Ananda, back in the place where gods reside, wraps her wings around the divine siblings, her first prophets, and feels the trickle of faith widen into a stream.

Chernobyl Princess
Jul 31, 2009

It has long been an axiom of mine that the little things are infinitely the most important.

:siren:thunderdome winner:siren:

MOCKINGQUANTUM I AM SICK OF YOUR poo poo! I demand satisfaction, brawl me and we will finally determine who is right and who loses!

Chernobyl Princess
Jul 31, 2009

It has long been an axiom of mine that the little things are infinitely the most important.

:siren:thunderdome winner:siren:

I shall pass judgement on all your secrets

Chernobyl Princess
Jul 31, 2009

It has long been an axiom of mine that the little things are infinitely the most important.

:siren:thunderdome winner:siren:

Mocking/Princess Brawl

For The Herd

599 words

The big Andalusian stallion, the one ridden by the Queen, approached Biscuit while they were on the ranch. “You like it here, yeah?” He asked. They were standing nose-to-tail, flicking flies away from each other’s faces in a companionable way. “Good work, good exercise, nice clean food, yeah?”

“Of course.” Biscuit didn’t say how lonely she’d been. The other horses didn’t seem to want to hang with her. She figured it was just because she was new.

“Good. You know that new trainer, Miko?”

Biscuit nodded. Miko was an rear end in a top hat. He didn’t give a poo poo. Horses were put away still sweaty, or weren’t warmed up before training.

“So last week Miko didn’t pick out Snoopy’s hooves before training,” the Andalusian went on. “He had a rock in there and bruised his foot. Now he’s limping and can’t show.”

“So Cocoa is taking his place,” Biscuit finished for him. “She’s only had a week on ranch.”

“You guessed it. Everybody loves Cocoa. Can you see where it’s going?”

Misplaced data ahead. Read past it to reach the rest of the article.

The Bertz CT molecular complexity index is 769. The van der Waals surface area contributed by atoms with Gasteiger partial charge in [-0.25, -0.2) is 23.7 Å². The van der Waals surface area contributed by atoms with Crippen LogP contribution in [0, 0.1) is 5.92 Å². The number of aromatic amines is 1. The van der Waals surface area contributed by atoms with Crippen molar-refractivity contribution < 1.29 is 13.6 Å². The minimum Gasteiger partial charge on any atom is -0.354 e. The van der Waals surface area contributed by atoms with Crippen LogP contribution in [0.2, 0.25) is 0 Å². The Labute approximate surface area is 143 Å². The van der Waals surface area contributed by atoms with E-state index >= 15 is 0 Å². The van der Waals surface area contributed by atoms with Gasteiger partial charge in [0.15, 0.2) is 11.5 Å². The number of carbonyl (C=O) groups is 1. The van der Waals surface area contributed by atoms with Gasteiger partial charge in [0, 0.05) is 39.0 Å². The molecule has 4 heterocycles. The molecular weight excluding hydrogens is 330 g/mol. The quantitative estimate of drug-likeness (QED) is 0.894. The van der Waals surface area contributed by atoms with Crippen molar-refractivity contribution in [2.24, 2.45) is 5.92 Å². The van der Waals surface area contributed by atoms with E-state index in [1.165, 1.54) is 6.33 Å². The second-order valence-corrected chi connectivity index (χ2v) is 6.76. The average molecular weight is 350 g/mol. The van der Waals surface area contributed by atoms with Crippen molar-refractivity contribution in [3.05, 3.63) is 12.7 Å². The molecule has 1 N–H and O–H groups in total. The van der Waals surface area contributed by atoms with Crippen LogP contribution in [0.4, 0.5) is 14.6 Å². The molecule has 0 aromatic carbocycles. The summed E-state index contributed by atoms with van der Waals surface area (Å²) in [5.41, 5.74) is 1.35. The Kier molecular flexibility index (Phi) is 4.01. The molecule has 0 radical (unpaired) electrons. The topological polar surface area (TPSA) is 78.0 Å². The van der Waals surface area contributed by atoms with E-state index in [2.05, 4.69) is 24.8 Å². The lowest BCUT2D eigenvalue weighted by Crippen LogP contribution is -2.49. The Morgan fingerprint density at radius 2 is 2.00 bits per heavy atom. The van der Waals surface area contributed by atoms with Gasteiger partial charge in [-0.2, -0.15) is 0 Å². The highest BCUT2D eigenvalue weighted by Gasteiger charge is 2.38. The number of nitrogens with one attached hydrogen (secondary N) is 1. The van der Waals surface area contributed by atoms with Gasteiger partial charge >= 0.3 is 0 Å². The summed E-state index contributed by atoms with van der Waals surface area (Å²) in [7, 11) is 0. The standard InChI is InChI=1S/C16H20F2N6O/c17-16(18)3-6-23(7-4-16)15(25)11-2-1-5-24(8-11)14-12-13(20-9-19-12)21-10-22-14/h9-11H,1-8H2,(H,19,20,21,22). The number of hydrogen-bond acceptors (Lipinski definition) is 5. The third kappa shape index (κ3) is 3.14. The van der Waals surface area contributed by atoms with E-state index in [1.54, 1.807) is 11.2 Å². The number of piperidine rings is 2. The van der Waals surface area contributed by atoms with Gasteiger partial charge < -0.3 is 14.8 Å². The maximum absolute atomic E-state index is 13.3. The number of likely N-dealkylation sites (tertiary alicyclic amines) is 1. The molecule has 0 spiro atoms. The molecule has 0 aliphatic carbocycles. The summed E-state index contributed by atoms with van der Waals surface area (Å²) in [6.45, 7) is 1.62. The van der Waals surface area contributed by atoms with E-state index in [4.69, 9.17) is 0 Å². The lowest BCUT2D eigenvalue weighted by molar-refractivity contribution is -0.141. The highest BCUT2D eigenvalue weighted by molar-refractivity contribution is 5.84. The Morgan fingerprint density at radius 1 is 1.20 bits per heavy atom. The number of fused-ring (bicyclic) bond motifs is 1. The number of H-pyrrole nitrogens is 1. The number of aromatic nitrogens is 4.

Biscuit shook her mane and flapped her lips in imitation of human speech. “Why bother putting them on the ranch for two weeks if they can do three?”

“Bingo.” The Andalusian trotted around and bonked his forehead into Biscuit’s. “Everything we’ve got here, we’ve paid for in dead horses and injured riders. We’re done with that. You’re on Miko’s training roster next week. We’ve gotta run this guy off before horses get hurt. I need you to throw him.”

The idea of throwing a rider intentionally was hard for her to imagine. “What if he gets hurt?”

He snorted. “Figure it out, new girl.”


How am I going to do this? Biscuit was nervous, which made her awkward in her stall. She’d stepped on Miko’s toes three times already, and received a whack across the neck for it. Oh good, he’s making it easy.

The training ring was set up for jousting; her favorite exercise. Maybe she could make an excuse, maybe she could say she forgot…

She caught the eye of the other horse in the ring. Cocoa, there after only a week of down time. This wasn’t about her, this was about the herd.

When Miko went to put his foot in the stirrup, she stepped away. He swore and smacked her. He tried again. Biscuit waited until his foot was in the stirrup before she moved, forcing him to hop alongside her. The other riders and employees in the ring laughed, which infuriated Miko.

“Come on you stupid animal,” he growled, dragging Biscuit by her mouth over to a mounting block. Biscuit slouched one shoulder and took off running well before he was prepared, dumping him on the floor.